University of Georgia President Jere W. Morehead and Agriculture Commissioner of Georgia Gary Black were part of an annual farm tour that visited southeast Georgia on Wednesday, Oct. 2 to learn about the diverse makeup of the state’s agricultural industry.UGA’s College of Agricultural and Environmental Sciences Dean Sam Pardue, Vice President for Government Relations Toby Carr and members of the Georgia General Assembly also participated. The group visited farms and agricultural businesses to learn about various crops such as citrus, cotton, peanuts and poultry — all of which contribute to agriculture being the No. 1 industry in the state.The state legislators included Sen. Jack Hill, Sen. John Wilkinson, Rep. Terry England and Rep. Tom McCall.“It is inspiring to see the many ways UGA faculty and staff help Georgia’s farmers, whether through groundbreaking research or expertise shared by our county Extension agents,” Morehead said. “To see the great impact up close is very impressive.”The 2019 farm tour marked the seventh year that Morehead has visited farms and connected with the state’s agricultural leaders. In an effort to fully understand the different challenges that Georgia’s producers face, the farm tour visits a different area of the state every year.“To understand Georgia agriculture is to grasp the importance of its diversity in this state. When we start thinking about the farm tour and what part of the state we want to visit, we make an effort to travel to the different regions of Georgia. In doing so, we see something different each time,” Pardue said. “Last year it was pecans in southwest Georgia, this year it was citrus and poultry.”The tour started at Franklin Citrus in Statesboro, Georgia. It is the largest citrus producer in Georgia and specializes in growing satsuma oranges. Satsumas are the most popular citrus grown in the state. Under the guidance of Jake Price, UGA Extension coordinator in Lowndes County, the expansion of Georgia’s citrus production started in 2013. As many as 70,000 trees were added this year.The tour also traveled to Cromley Farms and Bulloch Gin in Brooklet, Georgia, to learn about cotton and peanut production. Georgia is one of the nation’s largest cotton producers, with 1.4 million acres planted this year, marking the third-highest planted acreage of the past decade. Georgia is the No. 1 producer of peanuts in the U.S. Georgia’s growers produce more than 45% of the nation’s crop, and 95% of Georgia peanuts are varieties developed by UGA.The group visited Claxton Poultry in Sylvania, Georgia, to conclude the tour. The family-owned business sells 300 million pounds of chicken to restaurants across the country, according to its website, and is a big reason that poultry is the state’s largest commodity group.“We are proud that we can continue these farm tours because they showcase the impact agriculture has on this state, while strengthening the relationship our farming community has with those who support it,” Black said.To learn more about UGA’s College of Agricultural and Environmental Sciences, see www.caes.uga.edu.
By Dialogo January 03, 2012 On December 22, on the basis of the bilateral framework agreement signed in 2004, the defense ministers of Brazil, Celso Amorim, and Peru, Alberto Otárola, signed a joint declaration on cooperation in the defense sector, the primary objective of which is “to strengthen our ties of friendship and bilateral cooperation, defining the aerospace and naval sectors as joint priority areas for investment and development in the field of security and defense.” The Peruvian minister affirmed that this declaration is another step toward developing the defense industry and in favor of the modernization of the Peruvian Armed Forces, especially, in this case, the Peruvian Navy and the Peruvian Air Force. This new document seeks to go beyond the simple buying and selling of material and equipment and to establish a horizontal cooperative relationship in defense matters, including associated logistical components. “For Peru and the defense sector, this is a very significant day. It represents a transcendental milestone in the development of our military industry and our new horizons with respect to the technology of our Armed Forces,” Otárola affirmed. In February 2012, the Peruvian defense minister will return Amorim’s visit with a trip to Brazil, where he hopes to achieve additional agreements to the benefit of the domestic defense industry. For his part, Brazilian Defense Minister Celso Amorim affirmed that his country is very interested in regional cooperation in the defense sector and that along those lines, it has significant agreements with several countries, its most intense relationships being with Argentina and Colombia, but that it is united with Peru by historical ties and the relationship of good neighbors.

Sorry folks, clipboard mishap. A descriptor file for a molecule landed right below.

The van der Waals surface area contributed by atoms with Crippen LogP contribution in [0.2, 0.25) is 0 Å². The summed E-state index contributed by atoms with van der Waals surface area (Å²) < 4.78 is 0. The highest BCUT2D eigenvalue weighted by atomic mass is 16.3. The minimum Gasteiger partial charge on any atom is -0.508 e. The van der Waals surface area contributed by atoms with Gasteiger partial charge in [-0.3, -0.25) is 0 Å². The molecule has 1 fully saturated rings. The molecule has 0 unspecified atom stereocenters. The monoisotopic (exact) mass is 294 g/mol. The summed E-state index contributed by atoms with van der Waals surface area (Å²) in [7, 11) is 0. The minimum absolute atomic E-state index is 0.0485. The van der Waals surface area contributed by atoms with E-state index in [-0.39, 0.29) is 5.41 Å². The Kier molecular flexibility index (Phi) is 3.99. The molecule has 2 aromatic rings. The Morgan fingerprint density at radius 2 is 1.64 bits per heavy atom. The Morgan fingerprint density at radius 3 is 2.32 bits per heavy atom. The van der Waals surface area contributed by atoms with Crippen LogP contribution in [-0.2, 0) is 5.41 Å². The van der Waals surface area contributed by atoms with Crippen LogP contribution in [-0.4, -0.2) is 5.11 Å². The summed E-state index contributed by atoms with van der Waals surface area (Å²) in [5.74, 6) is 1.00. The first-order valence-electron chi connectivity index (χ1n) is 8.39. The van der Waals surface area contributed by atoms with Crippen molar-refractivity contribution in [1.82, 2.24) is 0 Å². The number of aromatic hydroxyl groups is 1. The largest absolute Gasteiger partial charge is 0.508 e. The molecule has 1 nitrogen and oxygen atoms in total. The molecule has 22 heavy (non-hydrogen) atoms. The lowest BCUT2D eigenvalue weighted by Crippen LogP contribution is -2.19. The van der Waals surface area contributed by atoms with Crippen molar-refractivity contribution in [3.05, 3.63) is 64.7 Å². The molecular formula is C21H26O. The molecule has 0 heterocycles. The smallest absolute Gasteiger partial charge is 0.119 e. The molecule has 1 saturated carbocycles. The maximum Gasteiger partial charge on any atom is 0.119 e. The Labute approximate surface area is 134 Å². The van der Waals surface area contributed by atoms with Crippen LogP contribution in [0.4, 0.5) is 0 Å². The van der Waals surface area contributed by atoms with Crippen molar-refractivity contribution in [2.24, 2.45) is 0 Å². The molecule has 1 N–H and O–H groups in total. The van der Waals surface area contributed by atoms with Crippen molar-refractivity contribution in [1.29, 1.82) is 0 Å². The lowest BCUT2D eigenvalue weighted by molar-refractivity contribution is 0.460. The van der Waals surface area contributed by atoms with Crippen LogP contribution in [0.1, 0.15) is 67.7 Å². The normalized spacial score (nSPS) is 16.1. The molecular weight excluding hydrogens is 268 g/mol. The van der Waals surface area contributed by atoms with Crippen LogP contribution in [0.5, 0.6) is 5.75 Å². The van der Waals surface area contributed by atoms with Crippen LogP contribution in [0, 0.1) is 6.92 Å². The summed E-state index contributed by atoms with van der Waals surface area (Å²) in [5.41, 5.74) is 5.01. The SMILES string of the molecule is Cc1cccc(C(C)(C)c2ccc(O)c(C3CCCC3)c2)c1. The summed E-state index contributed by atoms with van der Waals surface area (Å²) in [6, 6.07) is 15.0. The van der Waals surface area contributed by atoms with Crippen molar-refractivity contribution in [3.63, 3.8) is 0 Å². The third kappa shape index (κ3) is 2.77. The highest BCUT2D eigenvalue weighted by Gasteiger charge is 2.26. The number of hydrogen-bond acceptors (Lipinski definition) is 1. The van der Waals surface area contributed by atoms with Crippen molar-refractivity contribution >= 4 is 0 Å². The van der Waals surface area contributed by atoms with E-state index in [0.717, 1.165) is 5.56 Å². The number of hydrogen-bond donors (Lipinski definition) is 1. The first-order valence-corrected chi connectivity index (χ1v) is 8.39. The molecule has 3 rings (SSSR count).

SHARE Email Facebook Twitter Press Release, Restore Pennsylvania Harrisburg, PA – Community leaders throughout Pennsylvania’s Anthracite Coal Region are urging the General Assembly to support Gov. Tom Wolf’s aggressive infrastructure plan, Restore Pennsylvania.“Many of municipalities that comprise Northeast Pennsylvania’s Anthracite Coal Region are facing a backlog of infrastructure projects that have been accumulating since the mining industry began to decline,” said Gov. Wolf. “By using Restore Pennsylvania to tackle critical infrastructure issues like blight, flooding and brownfields, we can help communities turn the corner and position them for economic success.”Supporters of Restore Pennsylvania include the Wilkes-Barre city council and mayor; Scranton city council and mayor; and Carbondale city council and mayor. Leaders of these communities say Restore Pennsylvania will play a critical role in improving not only the economy, but the daily lives of residents.“Pennsylvania’s aging infrastructure hurts our state’s competitiveness, risks public safety, and impacts our citizens’ quality of life,” Wilkes-Barre Mayor Tony George said in a letter to the General Assembly. “The time is right for Pennsylvania to position itself as a leader in the 21st century by investing in critical infrastructure needs that for too long have been neglected.”“On behalf of the City of Carbondale and the entire Upper Valley region of Northeastern Pennsylvania, I commend Governor Wolf on his “Restore PA” proposal,” said Carbondale Mayor Justin Taylor after city council voted to pass a resolution supporting Restore Pennsylvania. “The governor ‘gets it’ when it comes to cities and municipalities needing assistance to revitalize neighborhoods and downtowns. And to make such a comprehensive proposal using potential revenue from natural gas drilling — not taxes collected directly from the citizens of the Commonwealth — this should become a model for all regions and states.”“Stormwater management, flood control, blighted neighborhoods and overall infrastructure investment top the list of challenges we must begin to address to position the City of Scranton to be competitive and successful in the 21st century,” Scranton City Councilmembers Bill Gaughan and Kyle Donahue said in a joint statement regarding city council’s approval of a resolution supporting Restore Pennsylvania. “We can’t face those challenges alone. We are proud to stand with Governor Wolf in support of his vision outlined in Restore Pennsylvania to finally begin to address the urgent need for infrastructure investments across Pennsylvania.”Restore Pennsylvania is a statewide plan to aggressively address the commonwealth’s vital infrastructure needs. Funded through a commonsense severance tax that the Independent Fiscal Office has determined will be primarily paid for by out-of-state residents, Restore Pennsylvania is the only plan that will help make Pennsylvania a leader in the 21st century.View the full Restore Pennsylvania plan. Anthracite Coal Region Communities Urge Passage of Gov. Wolf’s Restore Pennsylvania Infrastructure Plan May 02, 2019